Prelom s preteklostjo: Zgodovina srednjeevropskih držav ob koncu druge svetovne vojne


Zdenko Čepič, Inštitut za novejšo zgodovino; Dušan Nečak; Slavomir Michalek; Ignac Romsics; Nevenka Troha, Inštitut za novejšo zgodovino; Davide Artico; Jakub Tyszkiewicz; Vida Deželak Barič, Inštitut za novejšo zgodovino; Jerca Vodušek Starič, Inštitut za novejšo zgodovino; Zdenko Radelić; Aleš Gabrič, Inštitut za novejšo zgodovino; Božo Repe; Dušan Segeš; Mario Jereb; Damijan Guštin, Inštitut za novejšo zgodovino; Mitja Ferenc; Michael Wedekind; Michal Šimunek; Christian Promitzer

Ključne besede:

Srednja Evropa, 1945, druga svetovna vojna, okupacija, hladna vojna

Kratka vsebina

The end of the war. The fighting is over, it is peacetime. The weapons fell silent, but the peace that came all over the world was actually a time of great unrest – a time of excitement, desire to act, to eradicate the consequences of the war, physical as well as spiritual, as soon as possible. Everyone yearned for life to get back to what was normal for peacetime as quickly as it could. The unrest, brought about by the end of the war, was a consequence of overall excitement, since many questions, conflicts and changes were caused by the war, and they all needed solving. It looked like the world as it existed until then and the relations between countries and allies of that time would change, and so would also individual countries themselves. Governments, political systems and borders would be altered. The end of the war undoubtedly drove a wedge between the old and the new. It brought about a transformation of attitudes and realities. However, the changes took various forms, occurred in different areas and were not equally intense. They varied from country to country.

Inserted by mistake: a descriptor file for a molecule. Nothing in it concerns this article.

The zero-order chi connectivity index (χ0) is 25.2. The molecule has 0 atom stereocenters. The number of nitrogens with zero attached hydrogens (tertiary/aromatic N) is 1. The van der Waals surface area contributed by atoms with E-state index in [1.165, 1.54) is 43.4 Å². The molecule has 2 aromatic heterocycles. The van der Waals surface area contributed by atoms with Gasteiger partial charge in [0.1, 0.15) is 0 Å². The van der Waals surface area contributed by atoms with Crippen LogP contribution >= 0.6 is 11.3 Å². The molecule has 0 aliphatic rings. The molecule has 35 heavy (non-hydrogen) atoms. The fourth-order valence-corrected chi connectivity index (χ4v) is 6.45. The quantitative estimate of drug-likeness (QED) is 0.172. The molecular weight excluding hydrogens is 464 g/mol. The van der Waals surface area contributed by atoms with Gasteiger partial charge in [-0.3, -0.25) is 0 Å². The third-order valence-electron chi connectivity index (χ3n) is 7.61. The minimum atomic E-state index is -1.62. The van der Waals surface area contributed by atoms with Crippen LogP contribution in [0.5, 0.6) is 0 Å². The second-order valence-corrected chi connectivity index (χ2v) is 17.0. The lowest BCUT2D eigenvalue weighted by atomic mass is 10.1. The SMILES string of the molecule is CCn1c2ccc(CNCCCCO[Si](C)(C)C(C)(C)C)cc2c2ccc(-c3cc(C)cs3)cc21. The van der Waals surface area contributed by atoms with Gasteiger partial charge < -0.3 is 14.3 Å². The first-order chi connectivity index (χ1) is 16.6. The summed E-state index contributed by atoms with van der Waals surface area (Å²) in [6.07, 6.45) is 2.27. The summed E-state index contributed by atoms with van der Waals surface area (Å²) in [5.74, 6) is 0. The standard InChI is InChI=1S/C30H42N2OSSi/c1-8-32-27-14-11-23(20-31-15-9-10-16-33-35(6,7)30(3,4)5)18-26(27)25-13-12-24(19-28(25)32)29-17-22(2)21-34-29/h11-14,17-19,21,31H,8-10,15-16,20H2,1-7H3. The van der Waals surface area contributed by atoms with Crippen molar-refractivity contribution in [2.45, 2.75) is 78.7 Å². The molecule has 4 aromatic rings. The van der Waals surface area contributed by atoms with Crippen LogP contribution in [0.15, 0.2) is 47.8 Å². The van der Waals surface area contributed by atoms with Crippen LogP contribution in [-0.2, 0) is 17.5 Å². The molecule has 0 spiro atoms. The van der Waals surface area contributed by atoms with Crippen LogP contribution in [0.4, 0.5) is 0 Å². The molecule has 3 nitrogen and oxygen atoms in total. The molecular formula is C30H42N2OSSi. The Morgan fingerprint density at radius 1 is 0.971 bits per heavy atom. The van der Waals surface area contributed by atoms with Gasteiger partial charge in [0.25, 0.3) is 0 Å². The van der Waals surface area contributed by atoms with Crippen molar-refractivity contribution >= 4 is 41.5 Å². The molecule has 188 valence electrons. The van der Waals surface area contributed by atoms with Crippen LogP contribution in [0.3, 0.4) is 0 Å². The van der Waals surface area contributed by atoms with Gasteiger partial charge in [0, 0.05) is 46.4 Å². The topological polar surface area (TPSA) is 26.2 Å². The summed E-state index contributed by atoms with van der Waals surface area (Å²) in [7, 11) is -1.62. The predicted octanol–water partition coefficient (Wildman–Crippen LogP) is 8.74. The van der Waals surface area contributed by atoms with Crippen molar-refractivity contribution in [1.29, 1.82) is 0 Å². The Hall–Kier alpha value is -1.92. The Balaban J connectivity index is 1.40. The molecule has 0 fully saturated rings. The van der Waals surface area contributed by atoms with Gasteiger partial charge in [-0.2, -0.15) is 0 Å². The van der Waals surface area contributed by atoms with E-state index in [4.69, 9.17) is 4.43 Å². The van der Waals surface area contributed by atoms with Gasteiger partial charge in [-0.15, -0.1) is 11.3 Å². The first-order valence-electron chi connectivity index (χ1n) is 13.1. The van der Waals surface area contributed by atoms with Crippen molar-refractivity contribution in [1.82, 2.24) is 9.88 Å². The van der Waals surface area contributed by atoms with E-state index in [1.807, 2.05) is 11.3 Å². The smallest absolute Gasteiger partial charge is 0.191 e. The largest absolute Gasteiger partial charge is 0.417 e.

• The War is Over. What Now?, A Reflection on the End of the World War Two
    Zdenko Čepič
  • From Monopolar to Bipolar World: Key Issues of the Classic Cold War
    Dušan Nečak
  • Czechoslovak Foreign Policy after World War Two. New Winds or Mere Dreams?
    Slavomir Michalek
  • American Wartime Plans for a New Hungary and the Paris Peace Conference, 1941-1947
    Ignac Romsics
  • The Class and the Nationality: the Example of Trieste 1945
    Nevenka Troha
  • Population Transfers to and From Lower Silesia after World War Two
    Davide Artico
  • Communist Propaganda in the German Provinces Ceded to Poland (1945-1989)
    Jakub Tyszkiewicz
  • How Not to Constitute a Minority. The Slovenians in Austrian Styria at the End of World War Two
    Christian Promitzer
  • Preparations of the Communist Party of Slovenia for the Takeover of Power 1944-1945
    Vida Deželak Barič
  • A Model for "People's Democracy"., Some Backgrounds of the Tito-Šubašić Provisional Yugoslav Government
    Jerca Vodušek Starič
  • Communist Authority and Opposition in Croatia after 1945
    Zdenko Radelić
  • Opposition in Slovenia in 1945
    Aleš Gabrič
  • Changes in Life Style and Social and National Structures in Slovenia after World War Two
    Božo Repe
  • The Slovak Question and its International Context during World War Two
    Dušan Segeš
  • Illusions of a "Final Victory" and the "Fate of Small European Nations"., Media and Propaganda of the Independent State of Croatia in 1945
    Mario Jereb
  • Satisfaction of the Victors and Confirmation of the Defeated., Persecuting War Criminals in Slovenia 1945
    Damijan Guštin
  • Absent from Public Memory., Hidden Grave Sites in Slovenia 60 Years After the End of World War Two
    Mitja Ferenc
  • German Scholarly Elites and Social-Ethnic Reorganization of Occupied Slovenia by the Third Reich
    Michael Wedekind
  • "German Science Committed an Offence"., German Life Sciences and Czech Post-War Reflections, 1945-1948
    Michal Šimunek


January 1, 2008

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